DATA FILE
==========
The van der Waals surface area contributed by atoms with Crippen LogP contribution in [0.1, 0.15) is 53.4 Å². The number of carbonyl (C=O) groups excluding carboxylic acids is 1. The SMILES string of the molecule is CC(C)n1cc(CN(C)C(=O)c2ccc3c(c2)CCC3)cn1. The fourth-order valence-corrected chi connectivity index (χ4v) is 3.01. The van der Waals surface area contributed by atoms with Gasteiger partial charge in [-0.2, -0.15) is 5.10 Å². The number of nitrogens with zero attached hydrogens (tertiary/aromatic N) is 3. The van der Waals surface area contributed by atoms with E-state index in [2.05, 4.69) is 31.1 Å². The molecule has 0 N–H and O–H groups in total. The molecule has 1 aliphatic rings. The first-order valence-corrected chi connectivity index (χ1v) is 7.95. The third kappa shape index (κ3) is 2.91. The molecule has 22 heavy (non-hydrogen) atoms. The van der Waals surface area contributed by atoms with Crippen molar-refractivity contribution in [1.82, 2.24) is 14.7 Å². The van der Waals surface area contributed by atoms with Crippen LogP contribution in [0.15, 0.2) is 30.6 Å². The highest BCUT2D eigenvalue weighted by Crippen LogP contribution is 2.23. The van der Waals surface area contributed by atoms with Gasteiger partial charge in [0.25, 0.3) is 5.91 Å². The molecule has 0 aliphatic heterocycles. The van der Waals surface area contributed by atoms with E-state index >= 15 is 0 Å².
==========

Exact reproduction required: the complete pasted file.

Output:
The van der Waals surface area contributed by atoms with Crippen LogP contribution in [0.1, 0.15) is 53.4 Å². The number of carbonyl (C=O) groups excluding carboxylic acids is 1. The SMILES string of the molecule is CC(C)n1cc(CN(C)C(=O)c2ccc3c(c2)CCC3)cn1. The fourth-order valence-corrected chi connectivity index (χ4v) is 3.01. The van der Waals surface area contributed by atoms with Gasteiger partial charge in [-0.2, -0.15) is 5.10 Å². The number of nitrogens with zero attached hydrogens (tertiary/aromatic N) is 3. The van der Waals surface area contributed by atoms with E-state index in [2.05, 4.69) is 31.1 Å². The molecule has 0 N–H and O–H groups in total. The molecule has 1 aliphatic rings. The first-order valence-corrected chi connectivity index (χ1v) is 7.95. The third kappa shape index (κ3) is 2.91. The molecule has 22 heavy (non-hydrogen) atoms. The van der Waals surface area contributed by atoms with Crippen molar-refractivity contribution in [1.82, 2.24) is 14.7 Å². The van der Waals surface area contributed by atoms with Crippen LogP contribution in [0.15, 0.2) is 30.6 Å². The highest BCUT2D eigenvalue weighted by Crippen LogP contribution is 2.23. The van der Waals surface area contributed by atoms with Gasteiger partial charge in [0.25, 0.3) is 5.91 Å². The molecule has 0 aliphatic heterocycles. The van der Waals surface area contributed by atoms with E-state index >= 15 is 0 Å².